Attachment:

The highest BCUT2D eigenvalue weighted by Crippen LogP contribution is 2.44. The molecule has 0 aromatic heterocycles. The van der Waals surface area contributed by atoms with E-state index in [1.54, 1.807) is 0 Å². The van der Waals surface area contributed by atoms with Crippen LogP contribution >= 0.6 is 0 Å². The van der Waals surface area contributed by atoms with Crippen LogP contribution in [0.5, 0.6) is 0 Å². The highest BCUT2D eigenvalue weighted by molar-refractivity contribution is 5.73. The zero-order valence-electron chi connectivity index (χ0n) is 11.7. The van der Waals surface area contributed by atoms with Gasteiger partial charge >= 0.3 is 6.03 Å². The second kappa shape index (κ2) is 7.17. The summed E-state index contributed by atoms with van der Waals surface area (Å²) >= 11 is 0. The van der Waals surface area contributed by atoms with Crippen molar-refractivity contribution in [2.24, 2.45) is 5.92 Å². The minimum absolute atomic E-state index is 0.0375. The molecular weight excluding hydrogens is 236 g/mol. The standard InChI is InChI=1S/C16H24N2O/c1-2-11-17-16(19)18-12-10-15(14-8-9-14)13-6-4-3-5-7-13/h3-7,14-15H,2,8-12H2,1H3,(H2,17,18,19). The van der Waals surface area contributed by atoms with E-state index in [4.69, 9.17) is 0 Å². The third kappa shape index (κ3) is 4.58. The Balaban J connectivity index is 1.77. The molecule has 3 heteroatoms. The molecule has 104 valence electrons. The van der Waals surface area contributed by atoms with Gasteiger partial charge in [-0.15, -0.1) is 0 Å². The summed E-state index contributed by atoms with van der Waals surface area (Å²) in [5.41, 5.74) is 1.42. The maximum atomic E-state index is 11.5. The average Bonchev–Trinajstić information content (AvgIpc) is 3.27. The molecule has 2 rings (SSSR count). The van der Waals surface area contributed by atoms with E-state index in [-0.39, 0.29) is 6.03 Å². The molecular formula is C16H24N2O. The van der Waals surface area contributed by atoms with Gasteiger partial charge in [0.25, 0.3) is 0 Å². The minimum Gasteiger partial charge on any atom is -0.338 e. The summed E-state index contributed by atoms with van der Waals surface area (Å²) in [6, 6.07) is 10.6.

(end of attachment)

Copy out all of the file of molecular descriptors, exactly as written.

The highest BCUT2D eigenvalue weighted by Crippen LogP contribution is 2.44. The molecule has 0 aromatic heterocycles. The van der Waals surface area contributed by atoms with E-state index in [1.54, 1.807) is 0 Å². The van der Waals surface area contributed by atoms with Crippen LogP contribution >= 0.6 is 0 Å². The van der Waals surface area contributed by atoms with Crippen LogP contribution in [0.5, 0.6) is 0 Å². The highest BCUT2D eigenvalue weighted by molar-refractivity contribution is 5.73. The zero-order valence-electron chi connectivity index (χ0n) is 11.7. The van der Waals surface area contributed by atoms with Gasteiger partial charge >= 0.3 is 6.03 Å². The second kappa shape index (κ2) is 7.17. The summed E-state index contributed by atoms with van der Waals surface area (Å²) >= 11 is 0. The van der Waals surface area contributed by atoms with Crippen molar-refractivity contribution in [2.24, 2.45) is 5.92 Å². The minimum absolute atomic E-state index is 0.0375. The molecular weight excluding hydrogens is 236 g/mol. The standard InChI is InChI=1S/C16H24N2O/c1-2-11-17-16(19)18-12-10-15(14-8-9-14)13-6-4-3-5-7-13/h3-7,14-15H,2,8-12H2,1H3,(H2,17,18,19). The van der Waals surface area contributed by atoms with E-state index in [4.69, 9.17) is 0 Å². The third kappa shape index (κ3) is 4.58. The Balaban J connectivity index is 1.77. The molecule has 3 heteroatoms. The molecule has 104 valence electrons. The van der Waals surface area contributed by atoms with Gasteiger partial charge in [-0.15, -0.1) is 0 Å². The summed E-state index contributed by atoms with van der Waals surface area (Å²) in [5.41, 5.74) is 1.42. The maximum atomic E-state index is 11.5. The average Bonchev–Trinajstić information content (AvgIpc) is 3.27. The molecule has 2 rings (SSSR count). The van der Waals surface area contributed by atoms with E-state index in [-0.39, 0.29) is 6.03 Å². The molecular formula is C16H24N2O. The van der Waals surface area contributed by atoms with Gasteiger partial charge in [0.25, 0.3) is 0 Å². The minimum Gasteiger partial charge on any atom is -0.338 e. The summed E-state index contributed by atoms with van der Waals surface area (Å²) in [6, 6.07) is 10.6.